The Braves demote Jair Jurrjens to Triple-A

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Shoulda sold high.

The Braves demoted Jair Jurrjens to Triple-A Gwinnett last night after he gave up five runs on nine hits in three innings to the Dodgers. It was the worst in a series of bad starts to kick off the season for Jurrjens, who now stands with a 9.37 ERA and has given up 30 hits and has walked ten in 16.1 innings.

While he has been effective — sometimes quite effective — at times over the past couple of years, Jurrjens has always lived on the edge due to a low strikeout rate. This, combined with wear and tear of a couple of injury-marred seasons and overall workload is likely catching up with him.  The Braves probably realized this at some point in the past year, as there have been frequent rumors that they were shopping him.

Now, however, he’s pretty unshoppable. The best they can hope for is that he turns it around in Gwinnett enough to where it makes sense to showcase him for a trade again.  That is, if he gets the chance.  Tim Hudson is going to be activated soon and will fall into a rotation that doesn’t have much room for Jurrjens. So it could be a while before we see him again.

Justin Turner is a postseason monster

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A not-insignificant amount of the Dodgers’ success in recent years has to do with the emergence of Justin Turner. In his first five seasons with the Orioles and Mets, he was a forgettable infielder who had versatility, but no power. The Mets non-tendered him after the 2013 season, a move they now really regret.

In four regular seasons since, as a Dodger, Turner has hit an aggregate .303/.378/.502. His 162-game averages over those four seasons: 23 home runs, 36 doubles, 83 RBI, 80 runs scored. And he’s also a pretty good third baseman, it turns out. The Dodgers have averaged 95 wins per season over the past four years.

Turner, 32, has gotten better and better with each passing year. This year, he drew more walks (59) than strikeouts (56), a club only five other players (min. 300 PA) belonged to, and he trailed only Joey Votto (1.61) in BB/K ratio (1.05). He zoomed past his previous career-high in OPS, finishing at .945. His .415 on-base percentage was fourth-best in baseball. His batting average was fifth-best and only nine points behind NL batting champion Charlie Blackmon.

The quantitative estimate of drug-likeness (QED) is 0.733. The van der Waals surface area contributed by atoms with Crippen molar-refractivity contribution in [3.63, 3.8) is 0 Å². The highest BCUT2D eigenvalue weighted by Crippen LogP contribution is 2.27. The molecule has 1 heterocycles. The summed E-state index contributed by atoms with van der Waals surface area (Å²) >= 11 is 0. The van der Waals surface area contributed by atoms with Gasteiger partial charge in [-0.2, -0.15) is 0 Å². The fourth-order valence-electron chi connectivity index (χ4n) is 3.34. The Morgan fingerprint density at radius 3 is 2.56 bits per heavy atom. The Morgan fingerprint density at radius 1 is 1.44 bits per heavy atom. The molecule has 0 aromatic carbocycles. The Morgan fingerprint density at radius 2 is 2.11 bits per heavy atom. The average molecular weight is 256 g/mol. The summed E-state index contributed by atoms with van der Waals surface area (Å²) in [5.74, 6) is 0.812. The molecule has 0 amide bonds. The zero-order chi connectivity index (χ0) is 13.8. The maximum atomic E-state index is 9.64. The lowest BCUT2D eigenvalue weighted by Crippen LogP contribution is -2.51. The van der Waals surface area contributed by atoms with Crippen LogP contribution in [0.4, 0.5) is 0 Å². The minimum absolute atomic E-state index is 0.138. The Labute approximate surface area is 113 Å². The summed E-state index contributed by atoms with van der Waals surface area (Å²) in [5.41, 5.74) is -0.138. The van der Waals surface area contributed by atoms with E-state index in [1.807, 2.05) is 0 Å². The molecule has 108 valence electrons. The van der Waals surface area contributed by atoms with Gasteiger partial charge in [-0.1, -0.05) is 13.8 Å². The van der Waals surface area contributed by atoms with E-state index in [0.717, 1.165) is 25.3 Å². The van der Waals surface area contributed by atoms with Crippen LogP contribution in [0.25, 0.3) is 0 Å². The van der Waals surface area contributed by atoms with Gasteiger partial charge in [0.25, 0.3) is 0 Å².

It doesn’t seem possible, but Turner has been even better in the postseason. He exemplified that with his walk-off home run to win Game 2 of the NLCS against the Cubs. Overall, entering Wednesday night’s action, he was batting .363/.474/.613 in 97 postseason plate appearances. In Game 4, he went 2-for-2 with two walks, a single, and a solo home run. That increases his postseason slash line to .378/.495/.659, now across 101 plate appearances. That’s a 1.154 OPS. The career-high regular season OPS for future first-ballot Hall of Famer Albert Pujols was 1.114 in 2008, when he won his third career MVP Award. Statistically, in the postseason, Turner hits slightly better than Pujols did in the prime of his career. Of course, we should adjust for leagues and parks and all that, but to even be in that neighborhood is incredible.

In the age of stats, the concept of “clutch” has rightfully eroded. We don’t really allow players to ascend to godlike levels anymore like the way we did Derek Jeter, for instance. (Jeter’s career OPS in the playoffs, by the way, was a comparatively pitiful .838.) Turner isn’t clutch; he’s just a damn good hitter whose careful approach at the plate has allowed him to shine in the postseason and the Dodgers can’t imagine life without him.